Fansided
SF Giants Rumors

How the San Francisco Giants can ace the 2019 MLB trade deadline

NEW YORK, NEW YORK - APRIL 21: Clint Frazier #77 of the New York Yankees prepares to bat during the ninth inning of the game against the Kansas City Royals at Yankee Stadium on April 21, 2019 in the Bronx borough of New York City. (Photo by Sarah Stier/Getty Images)
NEW YORK, NEW YORK - APRIL 21: Clint Frazier #77 of the New York Yankees prepares to bat during the ninth inning of the game against the Kansas City Royals at Yankee Stadium on April 21, 2019 in the Bronx borough of New York City. (Photo by Sarah Stier/Getty Images) /
facebooktwitterreddit
3 of 4
SAN FRANCISCO, CA – JULY 10: Ian Happ #8 of the Chicago Cubs slides safely past Nick Hundley #5 of the San Francisco Giants to score on a hit by Victor Caratini #7 of the Chicago Cubs in the seventh inning at AT&T Park on July 10, 2018 in San Francisco, California. (Photo by Ezra Shaw/Getty Images)
SAN FRANCISCO, CA – JULY 10: Ian Happ #8 of the Chicago Cubs slides safely past Nick Hundley #5 of the San Francisco Giants to score on a hit by Victor Caratini #7 of the Chicago Cubs in the seventh inning at AT&T Park on July 10, 2018 in San Francisco, California. (Photo by Ezra Shaw/Getty Images) /

More Likely: IF/OF Ian Happ, Chicago Cubs

A deal with the Chicago Cubs centered around Ian Happ will be much easier to achieve because he’s a player the San Francisco Giants would be buying on the low on.

In 2016, MLB Pipeline had Happ ranked as their No. 21 prospect, which was ahead of some of the biggest names in the game today, including Aaron Judge, Cody Bellinger, and Josh Hader.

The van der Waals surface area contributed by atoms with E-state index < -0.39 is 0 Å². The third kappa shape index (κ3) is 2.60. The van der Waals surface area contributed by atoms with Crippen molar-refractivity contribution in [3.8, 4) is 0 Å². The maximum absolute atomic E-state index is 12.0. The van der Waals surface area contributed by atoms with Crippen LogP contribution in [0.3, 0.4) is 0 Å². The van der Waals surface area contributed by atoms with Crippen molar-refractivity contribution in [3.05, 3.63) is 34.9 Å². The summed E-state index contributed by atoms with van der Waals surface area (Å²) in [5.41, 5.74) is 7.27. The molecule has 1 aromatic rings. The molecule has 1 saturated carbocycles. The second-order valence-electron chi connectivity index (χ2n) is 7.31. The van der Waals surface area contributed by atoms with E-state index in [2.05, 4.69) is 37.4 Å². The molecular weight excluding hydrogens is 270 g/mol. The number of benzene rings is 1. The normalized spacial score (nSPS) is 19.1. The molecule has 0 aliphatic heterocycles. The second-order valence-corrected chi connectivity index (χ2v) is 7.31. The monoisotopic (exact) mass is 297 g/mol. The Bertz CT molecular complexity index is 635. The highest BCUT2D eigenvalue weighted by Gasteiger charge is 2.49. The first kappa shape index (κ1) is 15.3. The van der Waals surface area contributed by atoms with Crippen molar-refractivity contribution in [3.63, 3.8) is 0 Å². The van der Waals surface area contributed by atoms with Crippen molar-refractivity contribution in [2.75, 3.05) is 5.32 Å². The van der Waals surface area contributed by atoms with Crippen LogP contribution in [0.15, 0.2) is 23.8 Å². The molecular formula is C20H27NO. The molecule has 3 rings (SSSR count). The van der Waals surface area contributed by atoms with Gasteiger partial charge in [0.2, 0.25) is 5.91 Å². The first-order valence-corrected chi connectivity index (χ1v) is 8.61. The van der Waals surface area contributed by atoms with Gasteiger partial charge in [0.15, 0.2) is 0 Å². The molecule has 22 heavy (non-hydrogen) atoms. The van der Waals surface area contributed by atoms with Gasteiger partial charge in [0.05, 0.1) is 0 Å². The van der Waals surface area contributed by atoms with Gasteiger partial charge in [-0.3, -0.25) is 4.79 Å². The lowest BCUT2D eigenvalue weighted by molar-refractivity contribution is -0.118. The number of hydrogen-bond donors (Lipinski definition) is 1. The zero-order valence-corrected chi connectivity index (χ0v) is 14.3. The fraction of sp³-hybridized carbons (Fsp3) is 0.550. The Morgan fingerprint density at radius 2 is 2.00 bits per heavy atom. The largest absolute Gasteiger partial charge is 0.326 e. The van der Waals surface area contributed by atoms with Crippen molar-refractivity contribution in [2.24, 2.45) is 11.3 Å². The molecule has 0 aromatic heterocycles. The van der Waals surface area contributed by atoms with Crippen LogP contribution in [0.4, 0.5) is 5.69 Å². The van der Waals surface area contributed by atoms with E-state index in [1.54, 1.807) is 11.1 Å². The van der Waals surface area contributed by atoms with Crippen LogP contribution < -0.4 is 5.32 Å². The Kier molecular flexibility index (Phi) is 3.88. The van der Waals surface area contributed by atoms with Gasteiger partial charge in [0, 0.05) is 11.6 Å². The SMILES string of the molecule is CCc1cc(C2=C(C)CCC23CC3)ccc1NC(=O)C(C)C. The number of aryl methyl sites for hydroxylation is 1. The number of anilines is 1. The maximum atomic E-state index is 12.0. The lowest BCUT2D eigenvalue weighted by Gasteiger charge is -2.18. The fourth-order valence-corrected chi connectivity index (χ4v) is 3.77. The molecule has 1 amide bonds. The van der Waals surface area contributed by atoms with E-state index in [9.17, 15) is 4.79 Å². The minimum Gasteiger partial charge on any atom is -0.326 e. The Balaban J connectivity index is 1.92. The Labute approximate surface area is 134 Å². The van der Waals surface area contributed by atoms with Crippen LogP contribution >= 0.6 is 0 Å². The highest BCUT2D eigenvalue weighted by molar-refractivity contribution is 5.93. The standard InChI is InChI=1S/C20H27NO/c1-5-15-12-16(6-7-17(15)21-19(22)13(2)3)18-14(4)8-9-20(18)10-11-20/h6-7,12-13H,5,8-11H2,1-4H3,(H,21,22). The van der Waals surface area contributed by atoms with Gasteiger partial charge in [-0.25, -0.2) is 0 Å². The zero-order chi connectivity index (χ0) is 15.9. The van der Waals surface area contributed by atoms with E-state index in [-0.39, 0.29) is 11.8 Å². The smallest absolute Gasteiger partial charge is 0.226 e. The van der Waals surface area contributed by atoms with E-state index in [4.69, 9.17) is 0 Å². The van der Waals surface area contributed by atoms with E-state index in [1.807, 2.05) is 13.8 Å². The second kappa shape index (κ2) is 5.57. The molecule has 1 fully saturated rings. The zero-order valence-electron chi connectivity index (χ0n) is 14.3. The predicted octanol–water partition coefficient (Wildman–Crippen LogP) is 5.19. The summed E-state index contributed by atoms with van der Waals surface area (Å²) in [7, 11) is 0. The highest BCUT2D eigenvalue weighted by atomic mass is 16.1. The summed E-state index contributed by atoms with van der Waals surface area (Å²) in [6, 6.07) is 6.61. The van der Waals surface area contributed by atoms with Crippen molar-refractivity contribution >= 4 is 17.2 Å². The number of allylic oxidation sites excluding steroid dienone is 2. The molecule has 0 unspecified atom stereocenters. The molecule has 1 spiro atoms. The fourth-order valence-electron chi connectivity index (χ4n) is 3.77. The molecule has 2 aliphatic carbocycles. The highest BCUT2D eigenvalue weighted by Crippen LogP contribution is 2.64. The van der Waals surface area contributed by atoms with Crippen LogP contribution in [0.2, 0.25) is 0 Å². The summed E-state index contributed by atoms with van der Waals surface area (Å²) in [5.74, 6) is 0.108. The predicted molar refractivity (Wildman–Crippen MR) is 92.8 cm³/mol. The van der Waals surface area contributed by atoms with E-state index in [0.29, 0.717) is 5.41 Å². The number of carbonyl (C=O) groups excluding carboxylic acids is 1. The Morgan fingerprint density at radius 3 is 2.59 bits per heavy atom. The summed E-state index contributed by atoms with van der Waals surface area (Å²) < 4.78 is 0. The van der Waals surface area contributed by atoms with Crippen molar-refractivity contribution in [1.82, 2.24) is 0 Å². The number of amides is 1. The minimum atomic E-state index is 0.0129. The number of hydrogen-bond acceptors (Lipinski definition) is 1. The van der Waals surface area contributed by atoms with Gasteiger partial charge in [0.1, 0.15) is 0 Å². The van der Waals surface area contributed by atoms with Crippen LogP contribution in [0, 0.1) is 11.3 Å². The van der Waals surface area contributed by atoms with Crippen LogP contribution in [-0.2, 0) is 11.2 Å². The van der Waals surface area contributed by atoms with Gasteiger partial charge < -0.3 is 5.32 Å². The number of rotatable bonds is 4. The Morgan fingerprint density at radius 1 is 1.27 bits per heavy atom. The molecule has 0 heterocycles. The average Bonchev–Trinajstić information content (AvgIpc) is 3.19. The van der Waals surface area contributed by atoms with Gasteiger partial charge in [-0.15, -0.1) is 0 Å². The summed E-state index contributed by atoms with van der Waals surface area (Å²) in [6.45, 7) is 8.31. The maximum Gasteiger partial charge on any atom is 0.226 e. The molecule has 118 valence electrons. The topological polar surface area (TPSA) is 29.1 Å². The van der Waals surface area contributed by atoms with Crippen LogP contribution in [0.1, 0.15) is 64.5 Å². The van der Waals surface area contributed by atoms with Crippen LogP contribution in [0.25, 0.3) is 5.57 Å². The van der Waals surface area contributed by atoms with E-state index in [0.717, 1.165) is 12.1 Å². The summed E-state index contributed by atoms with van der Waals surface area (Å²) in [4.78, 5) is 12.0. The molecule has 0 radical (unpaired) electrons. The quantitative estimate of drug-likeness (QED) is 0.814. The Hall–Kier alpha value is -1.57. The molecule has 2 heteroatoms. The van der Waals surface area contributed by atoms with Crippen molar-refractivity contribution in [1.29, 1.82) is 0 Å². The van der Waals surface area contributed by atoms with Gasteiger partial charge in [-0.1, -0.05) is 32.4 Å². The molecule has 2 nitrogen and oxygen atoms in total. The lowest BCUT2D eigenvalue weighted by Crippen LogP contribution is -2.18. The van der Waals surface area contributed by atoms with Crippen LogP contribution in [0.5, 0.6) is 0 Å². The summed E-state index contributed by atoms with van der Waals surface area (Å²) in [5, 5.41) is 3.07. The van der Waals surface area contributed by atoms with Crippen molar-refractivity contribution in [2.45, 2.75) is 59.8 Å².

After a strong rookie season in 2017, Happ hit just .233/.353/.408 with a 36.1 percent strikeout rate last year. The Cubs sent him to Triple-A out of spring training to work on his approach and he has yet to appear at the MLB level this season.

The 24-year-old is hitting .231/.360/.417 with a 26.7 percent strikeout rate in the minors this season as he continues to refine his approach. His value is probably as low as it’s ever been, which makes this the perfect time for the San Francisco Giants to make a deal.

So why would the Giants even want him?

While Happ has not shown great contact skills or consistency as of late, he has the tools to be a great player in this league. Even amid all the strikeouts, he posted a 108 OPS+ and slugged 39 home runs in 257 games at the MLB level.

Happ also has a history of hitting the ball hard, with a barrel rate of 12.7 percent for his career.

For those of who are not familiar with barrel rate, here’s an explanation via MLB.com:

"The Barrel classification is assigned to batted-ball events whose comparable hit types (in terms of exit velocity and launch angle) have led to a minimum .500 batting average and 1.500 slugging percentage since Statcast was implemented Major League wide in 2015."

The league-average barrel rate is 6.3 percent, and the two guys who currently lead the Giants in home runs, Brandon Belt and Pablo Sandoval, own an average barrel percentage of 12.9 percent this season.

With a Giants player development staff that has a history of helping players rework their swings for the better, Happ in San Francisco seems to be a perfect match.

Another reason why this can be a valuable trade for the Giants is because of what little they have to give up in order to receive Happ in return. The Cubs have a solid rotation so the need for Bumgarner isn’t there, but the bullpen can use some work.

In Marc Delucchi’s Sell-Off Series, he proposed dealing Tony Watson and taking on Tyler Chatwood unappealing contract as a means of acquiring Happ.

It’s up to the Giants to get smaller deals like this done in order to speed up this rebuild.

facebooktwitterreddit